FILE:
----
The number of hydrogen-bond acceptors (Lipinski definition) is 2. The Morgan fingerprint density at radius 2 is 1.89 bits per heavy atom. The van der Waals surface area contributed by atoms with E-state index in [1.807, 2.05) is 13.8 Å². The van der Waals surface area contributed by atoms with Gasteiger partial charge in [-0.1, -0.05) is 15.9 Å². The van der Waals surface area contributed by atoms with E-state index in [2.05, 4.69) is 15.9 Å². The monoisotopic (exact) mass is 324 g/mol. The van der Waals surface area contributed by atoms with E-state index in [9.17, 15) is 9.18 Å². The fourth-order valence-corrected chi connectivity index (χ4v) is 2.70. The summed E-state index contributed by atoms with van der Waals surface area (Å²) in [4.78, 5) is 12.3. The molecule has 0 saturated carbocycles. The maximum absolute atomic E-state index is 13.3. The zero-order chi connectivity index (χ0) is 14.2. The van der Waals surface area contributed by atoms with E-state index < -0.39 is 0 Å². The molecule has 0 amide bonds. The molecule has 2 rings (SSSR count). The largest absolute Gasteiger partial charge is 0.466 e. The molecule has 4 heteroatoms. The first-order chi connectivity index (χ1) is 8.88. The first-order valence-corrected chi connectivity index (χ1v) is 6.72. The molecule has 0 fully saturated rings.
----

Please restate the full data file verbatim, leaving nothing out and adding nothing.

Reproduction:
The number of hydrogen-bond acceptors (Lipinski definition) is 2. The Morgan fingerprint density at radius 2 is 1.89 bits per heavy atom. The van der Waals surface area contributed by atoms with E-state index in [1.807, 2.05) is 13.8 Å². The van der Waals surface area contributed by atoms with Gasteiger partial charge in [-0.1, -0.05) is 15.9 Å². The van der Waals surface area contributed by atoms with E-state index in [2.05, 4.69) is 15.9 Å². The monoisotopic (exact) mass is 324 g/mol. The van der Waals surface area contributed by atoms with E-state index in [9.17, 15) is 9.18 Å². The fourth-order valence-corrected chi connectivity index (χ4v) is 2.70. The summed E-state index contributed by atoms with van der Waals surface area (Å²) in [4.78, 5) is 12.3. The molecule has 0 saturated carbocycles. The maximum absolute atomic E-state index is 13.3. The zero-order chi connectivity index (χ0) is 14.2. The van der Waals surface area contributed by atoms with E-state index < -0.39 is 0 Å². The molecule has 0 amide bonds. The molecule has 2 rings (SSSR count). The largest absolute Gasteiger partial charge is 0.466 e. The molecule has 4 heteroatoms. The first-order chi connectivity index (χ1) is 8.88. The first-order valence-corrected chi connectivity index (χ1v) is 6.72. The molecule has 0 fully saturated rings.